Day 3 of Portland
After boosting the American economy on Tuesday, it was time to get down to brass tacks. After all, I wasn’t in Portland for a shopping spree, or to bulk up on American goods (made in China, by the way). I was here for a conference, the very same one I mentioned in the last post: The 39th Annual Middle Level Educator’s Conference, affectionately referred to as AMLE.
And though I work in China and teach in China, I am, to the surprise of many at the convention, an American teacher working in an American school. One person was so surprised that they stated, “There are Americans in China?” Of course, this might be new to many people, but since I’d just come from China, having hung out with many Americans (and Australians, though not many British), I could say, with finite authority that yes, Virginia, there are Americans in China. Many of them, in fact, who live and work there around Shanghai.
I have to say though, it was pretty sweet to have my name along with “Shanghai, China” on my ID badge for the conference. That gave many people pause, and I was able to have some great conversations, not the least of which began with, “So, China. Why China?” Well, I wanted to say, consider the way schools are going, and you’ll answer that question quite well. I’m already “addicted,” shall we say, to international education, and it’s pretty sketchy whether or not I’d return to the States to teach in the foreseeable future.
I also realized that most people think that, if you teach in China, it must be teaching English in a faraway village. While that is true of several teaching programmes, it’s not the only way one teaches in China. With the enormous influx of expats living in cities like Shanghai, Beijing, and Hong Kong, there are many schools to staff and meet the needs of either American, British, or IB curriculum students. I highly recommend checking out this, if you want to spice up your teaching career.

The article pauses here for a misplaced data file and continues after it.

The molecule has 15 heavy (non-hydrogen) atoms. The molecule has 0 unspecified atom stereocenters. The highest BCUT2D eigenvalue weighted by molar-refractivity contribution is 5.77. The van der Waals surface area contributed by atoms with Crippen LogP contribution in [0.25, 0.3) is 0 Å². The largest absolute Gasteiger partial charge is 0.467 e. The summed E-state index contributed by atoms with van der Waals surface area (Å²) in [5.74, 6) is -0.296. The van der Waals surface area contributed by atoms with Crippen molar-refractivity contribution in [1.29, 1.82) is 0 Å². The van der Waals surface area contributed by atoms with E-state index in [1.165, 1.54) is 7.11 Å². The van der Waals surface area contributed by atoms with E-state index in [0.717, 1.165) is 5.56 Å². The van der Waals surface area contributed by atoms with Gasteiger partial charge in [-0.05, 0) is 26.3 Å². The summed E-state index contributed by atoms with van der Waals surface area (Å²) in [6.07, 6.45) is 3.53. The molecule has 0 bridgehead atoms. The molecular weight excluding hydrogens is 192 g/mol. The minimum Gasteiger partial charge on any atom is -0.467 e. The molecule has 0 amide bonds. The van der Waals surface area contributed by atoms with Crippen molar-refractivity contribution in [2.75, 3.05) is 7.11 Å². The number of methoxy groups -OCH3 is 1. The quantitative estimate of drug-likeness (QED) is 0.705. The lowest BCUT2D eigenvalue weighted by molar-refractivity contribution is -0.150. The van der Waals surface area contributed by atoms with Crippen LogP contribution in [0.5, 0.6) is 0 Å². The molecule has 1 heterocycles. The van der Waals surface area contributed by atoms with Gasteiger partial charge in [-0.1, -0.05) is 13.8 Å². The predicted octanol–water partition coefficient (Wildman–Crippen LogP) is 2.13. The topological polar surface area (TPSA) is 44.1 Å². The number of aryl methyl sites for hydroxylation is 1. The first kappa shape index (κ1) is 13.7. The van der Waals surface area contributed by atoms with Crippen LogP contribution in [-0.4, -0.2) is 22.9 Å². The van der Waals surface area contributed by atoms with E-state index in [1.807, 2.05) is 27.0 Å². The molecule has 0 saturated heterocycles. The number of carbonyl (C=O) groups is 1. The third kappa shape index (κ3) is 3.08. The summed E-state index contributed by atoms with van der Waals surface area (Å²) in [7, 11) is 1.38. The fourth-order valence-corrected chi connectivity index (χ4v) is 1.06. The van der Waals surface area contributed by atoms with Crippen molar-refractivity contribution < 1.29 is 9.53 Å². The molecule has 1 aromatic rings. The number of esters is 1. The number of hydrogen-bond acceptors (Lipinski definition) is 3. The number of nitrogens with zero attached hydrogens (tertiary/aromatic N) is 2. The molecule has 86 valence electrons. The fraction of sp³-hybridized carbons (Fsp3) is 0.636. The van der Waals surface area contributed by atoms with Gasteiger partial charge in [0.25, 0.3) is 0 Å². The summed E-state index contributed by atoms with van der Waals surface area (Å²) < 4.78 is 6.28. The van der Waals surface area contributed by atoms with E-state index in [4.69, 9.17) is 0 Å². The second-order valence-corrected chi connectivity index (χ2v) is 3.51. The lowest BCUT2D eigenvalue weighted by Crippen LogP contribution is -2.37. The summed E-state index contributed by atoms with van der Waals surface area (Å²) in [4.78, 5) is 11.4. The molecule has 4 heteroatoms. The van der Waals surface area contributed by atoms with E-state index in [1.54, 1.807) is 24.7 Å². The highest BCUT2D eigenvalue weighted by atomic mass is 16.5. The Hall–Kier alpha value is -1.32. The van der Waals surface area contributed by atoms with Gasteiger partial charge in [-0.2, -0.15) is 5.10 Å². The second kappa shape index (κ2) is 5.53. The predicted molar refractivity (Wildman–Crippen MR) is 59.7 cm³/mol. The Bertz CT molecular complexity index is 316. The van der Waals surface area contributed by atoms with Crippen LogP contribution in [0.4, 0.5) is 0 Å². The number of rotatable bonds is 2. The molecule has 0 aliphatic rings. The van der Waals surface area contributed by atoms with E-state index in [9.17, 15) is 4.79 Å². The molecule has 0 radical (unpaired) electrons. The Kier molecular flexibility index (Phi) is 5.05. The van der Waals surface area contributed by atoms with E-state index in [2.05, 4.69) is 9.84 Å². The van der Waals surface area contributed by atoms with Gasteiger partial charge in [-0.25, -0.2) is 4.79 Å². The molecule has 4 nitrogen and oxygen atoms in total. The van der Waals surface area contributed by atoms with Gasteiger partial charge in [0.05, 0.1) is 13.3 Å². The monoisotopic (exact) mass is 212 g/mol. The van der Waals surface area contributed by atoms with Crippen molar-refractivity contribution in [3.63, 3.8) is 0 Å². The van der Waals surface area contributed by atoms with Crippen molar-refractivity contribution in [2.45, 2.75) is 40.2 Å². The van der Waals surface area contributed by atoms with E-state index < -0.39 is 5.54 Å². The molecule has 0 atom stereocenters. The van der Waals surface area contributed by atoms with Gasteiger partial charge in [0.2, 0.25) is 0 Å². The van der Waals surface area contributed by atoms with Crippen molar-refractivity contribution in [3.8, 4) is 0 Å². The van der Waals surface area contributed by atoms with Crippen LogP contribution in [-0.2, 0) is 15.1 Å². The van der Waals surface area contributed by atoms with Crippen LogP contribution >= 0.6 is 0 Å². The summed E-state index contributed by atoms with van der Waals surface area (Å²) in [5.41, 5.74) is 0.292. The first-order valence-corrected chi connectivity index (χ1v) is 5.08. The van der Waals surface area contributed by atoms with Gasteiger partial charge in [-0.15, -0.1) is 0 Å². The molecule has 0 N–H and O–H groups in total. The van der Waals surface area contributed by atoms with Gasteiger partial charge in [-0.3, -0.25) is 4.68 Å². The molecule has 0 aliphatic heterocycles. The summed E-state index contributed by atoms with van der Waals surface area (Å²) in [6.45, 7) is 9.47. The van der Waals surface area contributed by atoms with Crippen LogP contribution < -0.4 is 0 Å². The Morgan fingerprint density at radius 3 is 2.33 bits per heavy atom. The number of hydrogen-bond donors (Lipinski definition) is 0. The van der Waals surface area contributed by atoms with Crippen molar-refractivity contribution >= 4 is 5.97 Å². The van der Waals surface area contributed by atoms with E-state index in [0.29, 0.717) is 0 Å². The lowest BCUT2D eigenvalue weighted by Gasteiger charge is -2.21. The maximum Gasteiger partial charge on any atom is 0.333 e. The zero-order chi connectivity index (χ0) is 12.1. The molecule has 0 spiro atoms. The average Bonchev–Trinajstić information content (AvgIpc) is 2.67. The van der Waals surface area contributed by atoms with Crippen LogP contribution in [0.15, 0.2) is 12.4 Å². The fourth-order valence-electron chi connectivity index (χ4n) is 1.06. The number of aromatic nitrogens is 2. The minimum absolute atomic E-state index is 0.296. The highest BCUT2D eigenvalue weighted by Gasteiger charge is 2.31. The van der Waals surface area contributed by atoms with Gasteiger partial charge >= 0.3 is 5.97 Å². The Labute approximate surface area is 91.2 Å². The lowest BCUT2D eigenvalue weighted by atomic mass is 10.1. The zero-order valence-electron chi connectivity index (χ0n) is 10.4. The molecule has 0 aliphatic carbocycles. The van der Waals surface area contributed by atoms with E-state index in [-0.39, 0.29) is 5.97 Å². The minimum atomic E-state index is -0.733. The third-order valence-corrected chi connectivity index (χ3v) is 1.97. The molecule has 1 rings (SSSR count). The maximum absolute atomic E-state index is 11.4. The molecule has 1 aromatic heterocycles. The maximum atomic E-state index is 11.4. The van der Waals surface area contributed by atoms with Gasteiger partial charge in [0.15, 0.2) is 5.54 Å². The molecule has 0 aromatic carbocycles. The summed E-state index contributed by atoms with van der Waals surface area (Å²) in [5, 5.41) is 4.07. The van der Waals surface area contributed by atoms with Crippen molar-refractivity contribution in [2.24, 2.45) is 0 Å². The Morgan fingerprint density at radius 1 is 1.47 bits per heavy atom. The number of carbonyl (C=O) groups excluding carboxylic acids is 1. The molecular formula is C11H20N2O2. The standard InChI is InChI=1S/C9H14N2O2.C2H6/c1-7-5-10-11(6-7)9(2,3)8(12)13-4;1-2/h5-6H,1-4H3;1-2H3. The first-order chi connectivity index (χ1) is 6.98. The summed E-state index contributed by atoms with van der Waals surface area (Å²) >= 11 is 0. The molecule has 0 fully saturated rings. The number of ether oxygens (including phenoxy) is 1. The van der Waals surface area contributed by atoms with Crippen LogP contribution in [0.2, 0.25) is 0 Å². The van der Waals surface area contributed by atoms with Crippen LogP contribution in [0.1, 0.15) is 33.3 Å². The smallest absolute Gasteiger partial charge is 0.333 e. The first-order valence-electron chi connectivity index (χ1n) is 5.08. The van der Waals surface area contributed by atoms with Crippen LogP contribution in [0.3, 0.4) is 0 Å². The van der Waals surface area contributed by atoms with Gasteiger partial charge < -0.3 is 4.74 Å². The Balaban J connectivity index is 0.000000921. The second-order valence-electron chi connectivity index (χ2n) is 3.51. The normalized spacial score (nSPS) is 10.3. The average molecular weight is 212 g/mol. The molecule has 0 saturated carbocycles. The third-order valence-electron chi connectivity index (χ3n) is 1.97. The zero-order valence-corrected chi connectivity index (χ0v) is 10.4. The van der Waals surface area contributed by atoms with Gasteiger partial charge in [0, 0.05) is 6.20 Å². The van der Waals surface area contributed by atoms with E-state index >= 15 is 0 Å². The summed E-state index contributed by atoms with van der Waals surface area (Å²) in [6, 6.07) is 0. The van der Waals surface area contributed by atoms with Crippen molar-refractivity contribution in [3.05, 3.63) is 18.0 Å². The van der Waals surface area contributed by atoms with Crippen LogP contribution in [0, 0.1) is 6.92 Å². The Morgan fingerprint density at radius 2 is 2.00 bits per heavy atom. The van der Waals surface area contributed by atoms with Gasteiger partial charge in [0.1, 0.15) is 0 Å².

And if you don’t, that’s lovely. But, having sat through the conference courses and listening to the laments of fellow educators, I realize that I am extremely blessed to have the job I do, with class sizes capped at 18, two similar sections of humanities, and kids who are not only very eager to read, discuss, and write, they are well-behaved and have really made classroom management easy. I love them. And I walked out of the conference loving them even more – and feeling energized to keep teaching.
|City of Books, no lie!|
I attended several sectionals that day, including ones on poetry, using graphic novels in teaching humanities, global citizenship, and teaching creatively in the social studies classroom. I felt like I was running all over the convention center from here to there to get from A to B. But then, afterwards, I tossed my things into the hotel room and took a tram into Portland proper to visit the post office because I needed a flat-rate box to mail home and then romp over to Powell’s Books, a must for any bibliophile.
When I find Powell’s, it’s dark and a bit misty outside, and there’s a chill that gnaws into my bones. It gets damp and cool at nights in Portland, and I’m wishing I had put on a heaver sweater under my jacket. It’s up a few blocks from the tram station, which means I’m passing all sorts of interesting places on my walk there. I’m such an architecture person; I like to look at the buildings and wonder at their history and function. That was what I liked most about Chicago history, besides such things as the Great Chicago Fire and the 1920’s, of course. Buildings have stories, just like people. I would say that a good 91.2% of my desire to visit Prague had to do with architecture and history. The other 8.7% has to do with being half Czech somewhere in the family tree.